Your Questions About Covid Vaccines For 16-17 Year Olds, Answered

Everything you need to know about teenagers and jabs.

All teenagers over the age of 16 will now be offered the coronavirus vaccine under new plans announced Wednesday afternoon.

The Joint Committee on Vaccination and Immunisation (JCVI) has recommended that all healthy teenagers aged 16 and 17, who have not yet been able to get their vaccine, should be offered the chance to be immunised.

Health and Social Care Secretary, Sajid Javid said has has accepted the JCVI recommendation, adding: “I have asked the NHS to prepare to vaccinate those eligible as soon as possible.”

Appointments for 16 and 17-year-olds could be available within a fortnight based on the reserves of the vaccine available, according to a report from The Times. Teens will be given the Pfizer vaccine, the JCVI confirmed.

As the eligibility criteria extends, here’s what you need to know about the vaccine programme for kids.

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Which under 18s can get the vaccine?

Under previous guidance, young people aged 16 or 17 with underlying health conditions which put them at higher risk of serious Covid infection should have already been offered a jab. The latest change opens vaccines up to 16 and 17-year-olds without underlying medical conditions, meaning more than a million more teenagers will be able to access the vaccine.

Children aged 12 to 15 with certain conditions which make them vulnerable to coronavirus can also already access the vaccine. This includes children with severe neurodisabilities, Down’s syndrome, immunosuppression and multiple or severe learning disabilities.

Those aged 12 to 17 who live with an immunosuppressed person, such as a parent or grandparent, can also already access the jab.

Why is the programme extending?

In the last few weeks, there have been large changes in the way Covid-19 has been spreading in the UK, particularly in younger age groups, said Public Health England (PHE). And as the adult vaccine programme has progressed, more safety data has become available.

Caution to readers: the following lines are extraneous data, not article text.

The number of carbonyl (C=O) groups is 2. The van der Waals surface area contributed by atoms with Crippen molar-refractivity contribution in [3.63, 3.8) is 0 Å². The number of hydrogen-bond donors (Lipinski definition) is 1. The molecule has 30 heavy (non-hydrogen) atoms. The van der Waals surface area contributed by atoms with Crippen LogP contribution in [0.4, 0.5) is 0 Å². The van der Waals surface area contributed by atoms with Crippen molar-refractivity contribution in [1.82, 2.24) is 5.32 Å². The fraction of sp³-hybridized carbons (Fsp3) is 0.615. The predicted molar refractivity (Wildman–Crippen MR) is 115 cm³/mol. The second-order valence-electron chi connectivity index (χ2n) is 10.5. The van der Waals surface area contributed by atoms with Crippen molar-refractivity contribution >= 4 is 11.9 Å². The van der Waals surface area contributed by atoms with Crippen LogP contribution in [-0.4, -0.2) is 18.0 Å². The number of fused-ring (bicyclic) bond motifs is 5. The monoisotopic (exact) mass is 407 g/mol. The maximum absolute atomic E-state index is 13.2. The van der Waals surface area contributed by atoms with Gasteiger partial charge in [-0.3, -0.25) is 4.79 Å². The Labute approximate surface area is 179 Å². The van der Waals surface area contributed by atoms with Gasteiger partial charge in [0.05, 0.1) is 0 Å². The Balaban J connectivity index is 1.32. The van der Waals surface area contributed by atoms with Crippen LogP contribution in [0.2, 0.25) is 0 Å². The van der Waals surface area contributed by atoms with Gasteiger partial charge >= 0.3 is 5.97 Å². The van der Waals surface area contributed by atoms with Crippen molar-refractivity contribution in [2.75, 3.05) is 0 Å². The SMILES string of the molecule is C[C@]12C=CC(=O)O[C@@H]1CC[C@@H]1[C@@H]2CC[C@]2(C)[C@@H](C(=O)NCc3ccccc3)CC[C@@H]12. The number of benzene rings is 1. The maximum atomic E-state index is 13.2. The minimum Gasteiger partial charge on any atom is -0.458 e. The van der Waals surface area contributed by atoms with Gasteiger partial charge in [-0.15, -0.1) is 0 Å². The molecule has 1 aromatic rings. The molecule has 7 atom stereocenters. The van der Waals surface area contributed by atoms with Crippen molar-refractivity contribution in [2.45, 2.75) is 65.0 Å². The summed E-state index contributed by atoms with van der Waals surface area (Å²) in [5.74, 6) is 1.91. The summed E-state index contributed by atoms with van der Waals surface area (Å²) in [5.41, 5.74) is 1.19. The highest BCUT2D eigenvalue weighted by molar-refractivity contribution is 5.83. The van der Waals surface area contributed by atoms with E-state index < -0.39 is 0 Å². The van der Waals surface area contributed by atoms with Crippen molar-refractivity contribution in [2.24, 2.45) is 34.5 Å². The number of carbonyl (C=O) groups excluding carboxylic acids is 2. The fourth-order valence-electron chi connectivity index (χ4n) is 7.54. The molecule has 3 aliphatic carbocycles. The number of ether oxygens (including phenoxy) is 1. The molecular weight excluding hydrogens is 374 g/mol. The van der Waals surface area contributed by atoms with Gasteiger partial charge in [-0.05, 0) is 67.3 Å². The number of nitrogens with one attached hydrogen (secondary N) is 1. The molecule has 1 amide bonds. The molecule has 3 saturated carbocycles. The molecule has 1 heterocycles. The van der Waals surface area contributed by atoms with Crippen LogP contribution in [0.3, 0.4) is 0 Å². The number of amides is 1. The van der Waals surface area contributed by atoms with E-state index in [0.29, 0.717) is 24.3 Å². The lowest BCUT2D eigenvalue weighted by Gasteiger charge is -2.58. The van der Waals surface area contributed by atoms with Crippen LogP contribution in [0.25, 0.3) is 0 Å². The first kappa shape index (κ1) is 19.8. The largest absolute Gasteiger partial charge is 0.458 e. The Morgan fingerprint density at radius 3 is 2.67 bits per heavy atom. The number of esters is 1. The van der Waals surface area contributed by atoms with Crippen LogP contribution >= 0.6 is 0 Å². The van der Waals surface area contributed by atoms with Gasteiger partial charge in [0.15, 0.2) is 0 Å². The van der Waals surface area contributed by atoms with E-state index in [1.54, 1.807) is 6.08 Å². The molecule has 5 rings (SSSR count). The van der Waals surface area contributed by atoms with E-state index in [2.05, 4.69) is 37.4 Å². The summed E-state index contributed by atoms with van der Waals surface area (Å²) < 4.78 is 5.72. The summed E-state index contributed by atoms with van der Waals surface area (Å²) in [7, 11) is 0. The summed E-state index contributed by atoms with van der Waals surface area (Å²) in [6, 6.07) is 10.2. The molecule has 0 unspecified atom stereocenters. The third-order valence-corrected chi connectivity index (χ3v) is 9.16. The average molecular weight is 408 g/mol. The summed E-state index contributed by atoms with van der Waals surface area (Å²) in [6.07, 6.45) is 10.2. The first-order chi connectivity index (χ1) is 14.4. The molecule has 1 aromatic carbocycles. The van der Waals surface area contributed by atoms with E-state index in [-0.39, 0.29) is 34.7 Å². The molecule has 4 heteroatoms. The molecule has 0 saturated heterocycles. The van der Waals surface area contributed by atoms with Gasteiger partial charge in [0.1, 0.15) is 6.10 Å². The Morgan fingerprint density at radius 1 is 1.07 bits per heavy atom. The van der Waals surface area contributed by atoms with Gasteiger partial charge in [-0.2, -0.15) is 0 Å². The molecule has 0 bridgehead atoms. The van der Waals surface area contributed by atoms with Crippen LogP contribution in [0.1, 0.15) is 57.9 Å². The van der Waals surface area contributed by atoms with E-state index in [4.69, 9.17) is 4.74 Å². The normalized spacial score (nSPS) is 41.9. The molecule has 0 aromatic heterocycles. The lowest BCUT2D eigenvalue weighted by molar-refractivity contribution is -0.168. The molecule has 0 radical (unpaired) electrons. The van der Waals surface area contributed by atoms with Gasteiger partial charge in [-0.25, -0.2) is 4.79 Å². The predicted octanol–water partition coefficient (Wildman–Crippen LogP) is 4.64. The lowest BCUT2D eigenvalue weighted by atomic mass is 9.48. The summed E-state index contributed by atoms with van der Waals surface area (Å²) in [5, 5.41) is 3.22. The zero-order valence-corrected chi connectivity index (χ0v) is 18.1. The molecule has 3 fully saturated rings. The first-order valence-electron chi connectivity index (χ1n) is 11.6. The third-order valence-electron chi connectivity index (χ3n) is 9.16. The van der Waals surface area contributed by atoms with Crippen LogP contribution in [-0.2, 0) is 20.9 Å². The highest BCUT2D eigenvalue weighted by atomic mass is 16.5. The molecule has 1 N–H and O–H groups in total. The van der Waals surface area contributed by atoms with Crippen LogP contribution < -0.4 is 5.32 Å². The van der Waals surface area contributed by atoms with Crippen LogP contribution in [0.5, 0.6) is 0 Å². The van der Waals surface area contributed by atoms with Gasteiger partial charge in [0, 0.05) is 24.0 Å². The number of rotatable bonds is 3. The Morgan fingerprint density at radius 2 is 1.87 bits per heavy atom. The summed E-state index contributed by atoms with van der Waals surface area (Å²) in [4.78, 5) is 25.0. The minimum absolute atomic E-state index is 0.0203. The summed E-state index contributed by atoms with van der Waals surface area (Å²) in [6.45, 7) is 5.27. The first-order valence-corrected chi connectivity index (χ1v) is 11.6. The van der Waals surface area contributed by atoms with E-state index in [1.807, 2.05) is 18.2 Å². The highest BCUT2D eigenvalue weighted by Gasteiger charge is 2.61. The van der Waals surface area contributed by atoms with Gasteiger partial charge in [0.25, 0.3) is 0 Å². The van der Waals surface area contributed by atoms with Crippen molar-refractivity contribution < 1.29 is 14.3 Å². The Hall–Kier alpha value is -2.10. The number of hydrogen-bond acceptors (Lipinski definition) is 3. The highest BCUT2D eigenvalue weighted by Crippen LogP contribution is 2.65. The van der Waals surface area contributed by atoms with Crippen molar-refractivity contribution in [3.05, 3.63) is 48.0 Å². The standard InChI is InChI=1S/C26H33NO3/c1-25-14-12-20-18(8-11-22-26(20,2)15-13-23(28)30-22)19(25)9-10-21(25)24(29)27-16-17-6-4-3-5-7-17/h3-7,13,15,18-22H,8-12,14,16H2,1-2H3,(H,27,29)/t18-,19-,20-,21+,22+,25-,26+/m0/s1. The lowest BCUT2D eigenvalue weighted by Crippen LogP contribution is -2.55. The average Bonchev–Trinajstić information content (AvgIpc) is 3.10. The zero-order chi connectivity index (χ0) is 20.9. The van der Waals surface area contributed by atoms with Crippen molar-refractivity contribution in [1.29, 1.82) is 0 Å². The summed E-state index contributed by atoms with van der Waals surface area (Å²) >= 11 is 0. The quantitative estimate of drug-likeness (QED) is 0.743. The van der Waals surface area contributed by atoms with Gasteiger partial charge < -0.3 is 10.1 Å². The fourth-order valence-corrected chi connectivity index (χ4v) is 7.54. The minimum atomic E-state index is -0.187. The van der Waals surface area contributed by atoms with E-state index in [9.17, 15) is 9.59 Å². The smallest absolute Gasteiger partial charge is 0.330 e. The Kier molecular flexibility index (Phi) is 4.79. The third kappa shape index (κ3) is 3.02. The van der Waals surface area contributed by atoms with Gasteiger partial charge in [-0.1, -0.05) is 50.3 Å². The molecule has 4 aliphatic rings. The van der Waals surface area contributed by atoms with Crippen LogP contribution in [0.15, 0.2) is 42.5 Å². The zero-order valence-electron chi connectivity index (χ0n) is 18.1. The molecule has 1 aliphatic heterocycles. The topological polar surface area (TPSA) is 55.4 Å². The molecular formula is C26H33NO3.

“This updated advice means we can be confident that young people will be afforded around 80% protection against hospitalisation following receipt of their first dose,” PHE said. “It is expected that protection will probably be even higher as younger people respond better to vaccines and some will have already had the Covid-19 infection, meaning they will have an even better response to a first dose.”

Will children need parental consent?

Possibly. The Press Association has learned that some vaccine clinics have already started giving jabs to 16-year-olds – provided that they attend the appointment with a parent or guardian.

Other countries which are offering vaccine to children require parental consent. This will be set out by ministers is due course.

How will this impact schools?

Professor Jonathan Van-Tam, deputy chief medical officer for England, said there was “no time to waste” in starting the extension of the vaccination programme to 16 and 17-year-olds.

“Children are going to start going back to colleges and sixths forms from September, and in Scotland that will be slightly earlier, so there is no time to waste in getting on with this,” he told a press conference. “Now we have the JCVI advice on starting that initial first dose in 16 and 17-year-olds, I want us to proceed as fast as is practically possible.”

But Labour MP Peter Kyle has suggested the announcement comes “too late” to make a difference to the new school term. Only time will tell how fast the rollout (and take up) will be.

What are other countries doing?

Nearly half of European countries have decided to offer the vaccine to children aged 12 and over, including France, Spain, Italy and Austria. Some vaccination programmes have started, while others are imminent, with plans to vaccinate children before the new school term in September widespread.

How will this impact travel?

The extension of the vaccine programme will help to open up family holidays for those who wish to travel to a country with strict entry requirements.

Take Malta as an example. Currently, you can only enter Malta if you’re double vaccinated. Children under 12 are permitted to enter the country if they’re holidaying with parents who have been double jabbed, but children over 12 aren’t. It currently means holidaying with teens in Malta is banned, but that will change if the youth vaccine programme continues to be extended.

I don’t know any 16 or 17-year-olds, what does this mean for me?

Scientists have said that opening the vaccine programme to younger groups could help stem the tide of infections – which are largely being driven by younger groups. The more people who are vaccinated, the less infection is around, so it is less likely you will become infected yourself or have plans disrupted due to illness or isolation.